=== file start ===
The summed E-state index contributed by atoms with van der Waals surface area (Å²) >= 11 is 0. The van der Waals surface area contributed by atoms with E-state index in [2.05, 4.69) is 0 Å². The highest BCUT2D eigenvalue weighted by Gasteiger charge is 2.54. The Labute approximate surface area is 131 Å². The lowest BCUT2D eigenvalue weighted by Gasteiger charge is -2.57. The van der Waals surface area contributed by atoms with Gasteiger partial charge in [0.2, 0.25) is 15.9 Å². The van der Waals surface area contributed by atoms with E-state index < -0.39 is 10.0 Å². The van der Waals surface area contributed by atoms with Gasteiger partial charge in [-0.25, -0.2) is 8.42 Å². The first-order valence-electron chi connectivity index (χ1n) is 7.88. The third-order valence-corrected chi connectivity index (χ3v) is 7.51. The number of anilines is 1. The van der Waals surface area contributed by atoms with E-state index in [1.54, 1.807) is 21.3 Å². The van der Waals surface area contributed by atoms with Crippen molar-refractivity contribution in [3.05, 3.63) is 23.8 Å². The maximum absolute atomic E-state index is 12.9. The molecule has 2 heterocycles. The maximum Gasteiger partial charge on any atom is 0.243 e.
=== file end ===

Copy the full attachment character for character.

The summed E-state index contributed by atoms with van der Waals surface area (Å²) >= 11 is 0. The van der Waals surface area contributed by atoms with E-state index in [2.05, 4.69) is 0 Å². The highest BCUT2D eigenvalue weighted by Gasteiger charge is 2.54. The Labute approximate surface area is 131 Å². The lowest BCUT2D eigenvalue weighted by Gasteiger charge is -2.57. The van der Waals surface area contributed by atoms with Gasteiger partial charge in [0.2, 0.25) is 15.9 Å². The van der Waals surface area contributed by atoms with E-state index < -0.39 is 10.0 Å². The van der Waals surface area contributed by atoms with Gasteiger partial charge in [-0.25, -0.2) is 8.42 Å². The first-order valence-electron chi connectivity index (χ1n) is 7.88. The third-order valence-corrected chi connectivity index (χ3v) is 7.51. The number of anilines is 1. The van der Waals surface area contributed by atoms with E-state index in [1.54, 1.807) is 21.3 Å². The van der Waals surface area contributed by atoms with Crippen molar-refractivity contribution in [3.05, 3.63) is 23.8 Å². The maximum absolute atomic E-state index is 12.9. The molecule has 2 heterocycles. The maximum Gasteiger partial charge on any atom is 0.243 e.